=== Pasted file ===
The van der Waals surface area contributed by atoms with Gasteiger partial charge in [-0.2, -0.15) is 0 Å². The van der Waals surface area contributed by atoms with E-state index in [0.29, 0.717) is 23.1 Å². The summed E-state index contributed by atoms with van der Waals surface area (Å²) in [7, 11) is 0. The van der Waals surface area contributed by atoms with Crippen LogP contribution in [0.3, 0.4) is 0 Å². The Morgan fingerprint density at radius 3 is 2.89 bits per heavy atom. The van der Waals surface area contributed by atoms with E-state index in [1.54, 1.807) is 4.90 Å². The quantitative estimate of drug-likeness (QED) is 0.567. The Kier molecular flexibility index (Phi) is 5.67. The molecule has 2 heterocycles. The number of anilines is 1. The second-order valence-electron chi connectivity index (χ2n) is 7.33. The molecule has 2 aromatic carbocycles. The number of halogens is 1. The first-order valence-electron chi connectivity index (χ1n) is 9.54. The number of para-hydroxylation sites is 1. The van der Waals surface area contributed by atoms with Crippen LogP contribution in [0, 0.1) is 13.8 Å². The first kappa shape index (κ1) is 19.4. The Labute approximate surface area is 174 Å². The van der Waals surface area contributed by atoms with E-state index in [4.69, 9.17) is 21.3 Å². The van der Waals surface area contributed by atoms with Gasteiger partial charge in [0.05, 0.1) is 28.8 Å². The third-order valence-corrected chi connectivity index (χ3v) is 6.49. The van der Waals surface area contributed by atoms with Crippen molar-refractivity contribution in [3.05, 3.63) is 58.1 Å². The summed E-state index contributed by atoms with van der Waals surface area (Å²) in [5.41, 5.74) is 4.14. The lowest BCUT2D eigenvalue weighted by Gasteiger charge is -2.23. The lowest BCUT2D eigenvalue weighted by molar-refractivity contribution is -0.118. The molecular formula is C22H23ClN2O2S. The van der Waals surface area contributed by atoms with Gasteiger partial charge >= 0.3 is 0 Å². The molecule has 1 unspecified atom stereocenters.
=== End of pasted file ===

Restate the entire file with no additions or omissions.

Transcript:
The van der Waals surface area contributed by atoms with Gasteiger partial charge in [-0.2, -0.15) is 0 Å². The van der Waals surface area contributed by atoms with E-state index in [0.29, 0.717) is 23.1 Å². The summed E-state index contributed by atoms with van der Waals surface area (Å²) in [7, 11) is 0. The van der Waals surface area contributed by atoms with Crippen LogP contribution in [0.3, 0.4) is 0 Å². The Morgan fingerprint density at radius 3 is 2.89 bits per heavy atom. The van der Waals surface area contributed by atoms with E-state index in [1.54, 1.807) is 4.90 Å². The quantitative estimate of drug-likeness (QED) is 0.567. The Kier molecular flexibility index (Phi) is 5.67. The molecule has 2 heterocycles. The number of anilines is 1. The second-order valence-electron chi connectivity index (χ2n) is 7.33. The molecule has 2 aromatic carbocycles. The number of halogens is 1. The first-order valence-electron chi connectivity index (χ1n) is 9.54. The number of para-hydroxylation sites is 1. The van der Waals surface area contributed by atoms with Crippen LogP contribution in [0, 0.1) is 13.8 Å². The first kappa shape index (κ1) is 19.4. The Labute approximate surface area is 174 Å². The van der Waals surface area contributed by atoms with E-state index in [4.69, 9.17) is 21.3 Å². The van der Waals surface area contributed by atoms with Gasteiger partial charge in [0.05, 0.1) is 28.8 Å². The third-order valence-corrected chi connectivity index (χ3v) is 6.49. The van der Waals surface area contributed by atoms with Crippen molar-refractivity contribution in [3.05, 3.63) is 58.1 Å². The summed E-state index contributed by atoms with van der Waals surface area (Å²) in [5.41, 5.74) is 4.14. The lowest BCUT2D eigenvalue weighted by Gasteiger charge is -2.23. The lowest BCUT2D eigenvalue weighted by molar-refractivity contribution is -0.118. The molecular formula is C22H23ClN2O2S. The van der Waals surface area contributed by atoms with Gasteiger partial charge >= 0.3 is 0 Å². The molecule has 1 unspecified atom stereocenters.